- Author(s): Klevar, Harvey L.
- Imprint: Univ Tennessee Press
- Publication Date: 1993-10-20
- Status: Active
- Available in Paper: Price $21.00 | Buy Now
Since the 1930s, Erskine Caldwell’s writings have provoked laughter and pathos, curiosity and disbelief. His perplexing characters, comically motivated only by their instincts for survival, allowed Caldwell to illustrate the duality of human nature as he explored the social issues of his times in such celebrated novels as Tobacco Road and God’s Little Acre.
Behind Caldwell’s social protest and his comic characters lay a man whose life imitated art. A rural southerner who later moved among the movie industry’s famous and powerful, Caldwell led a life as compelling as any of his fiction. As Harvey Klevar weaves the threads of this life into the cultural tapestry of the times, he explores the myriad of personal forces and world events that contributed in the 1930s to Caldwell’s popular acclaim and later to his descent from literary grace.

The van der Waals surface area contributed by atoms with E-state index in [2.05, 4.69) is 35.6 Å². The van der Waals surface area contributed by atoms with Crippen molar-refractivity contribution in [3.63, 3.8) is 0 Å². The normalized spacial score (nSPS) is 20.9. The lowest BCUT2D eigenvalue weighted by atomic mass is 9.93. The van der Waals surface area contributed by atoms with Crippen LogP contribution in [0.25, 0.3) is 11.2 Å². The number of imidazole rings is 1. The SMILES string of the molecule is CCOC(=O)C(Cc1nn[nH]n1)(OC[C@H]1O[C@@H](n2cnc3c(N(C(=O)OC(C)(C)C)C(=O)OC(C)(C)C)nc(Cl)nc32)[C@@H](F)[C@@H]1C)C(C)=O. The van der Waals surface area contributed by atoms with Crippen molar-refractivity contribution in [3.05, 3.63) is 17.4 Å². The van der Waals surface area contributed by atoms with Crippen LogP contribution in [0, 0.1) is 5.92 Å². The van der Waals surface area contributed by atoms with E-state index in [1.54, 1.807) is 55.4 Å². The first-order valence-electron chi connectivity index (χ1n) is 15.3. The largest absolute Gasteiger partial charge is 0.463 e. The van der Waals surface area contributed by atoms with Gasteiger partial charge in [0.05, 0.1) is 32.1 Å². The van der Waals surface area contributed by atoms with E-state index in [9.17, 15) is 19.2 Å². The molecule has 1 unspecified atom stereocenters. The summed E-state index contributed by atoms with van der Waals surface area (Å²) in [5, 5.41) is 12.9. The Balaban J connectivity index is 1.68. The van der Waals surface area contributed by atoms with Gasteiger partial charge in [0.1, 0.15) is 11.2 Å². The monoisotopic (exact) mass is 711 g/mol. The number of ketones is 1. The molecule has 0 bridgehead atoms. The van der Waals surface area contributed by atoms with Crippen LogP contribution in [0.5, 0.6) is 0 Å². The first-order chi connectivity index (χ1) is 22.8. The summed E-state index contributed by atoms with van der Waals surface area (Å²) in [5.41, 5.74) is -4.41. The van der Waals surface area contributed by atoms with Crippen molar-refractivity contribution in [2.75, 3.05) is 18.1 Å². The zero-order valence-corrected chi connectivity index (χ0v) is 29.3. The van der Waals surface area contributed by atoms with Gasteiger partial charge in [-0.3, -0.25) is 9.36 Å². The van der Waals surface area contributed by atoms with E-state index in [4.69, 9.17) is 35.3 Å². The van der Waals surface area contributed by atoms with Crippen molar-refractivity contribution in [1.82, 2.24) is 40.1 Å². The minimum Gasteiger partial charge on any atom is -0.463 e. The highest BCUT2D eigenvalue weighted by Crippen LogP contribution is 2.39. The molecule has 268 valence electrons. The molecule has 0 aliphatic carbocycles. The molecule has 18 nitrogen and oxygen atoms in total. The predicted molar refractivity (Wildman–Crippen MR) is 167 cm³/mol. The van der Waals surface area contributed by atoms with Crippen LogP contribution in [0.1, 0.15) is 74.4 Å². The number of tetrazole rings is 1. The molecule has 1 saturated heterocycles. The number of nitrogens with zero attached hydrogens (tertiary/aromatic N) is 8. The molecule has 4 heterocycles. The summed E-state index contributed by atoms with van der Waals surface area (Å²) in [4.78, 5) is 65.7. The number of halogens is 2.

A recluse in both his personal life and in his public writing, Caldwell offered little direction to those seeking clues to his literary intentions. Klevar argues that Caldwell should have shared more in the accolades heaped upon his contemporaries Faulkner, Hemingway, and Steinbeck; but ultimately his personal idiosyncrasies encouraged his underestimation by the literary establishment. Proving that a careful reappraisal of Caldwell’s life lends critical insight into his writings and career, Klevar’s work unveils an inventive artist who skillfully combined social phenomena with personal experience to offer unique insights into the telling of the human story.
The Author: Harvey L. Klevar is professor of anthropology at Luther College, Decorah, Iowa.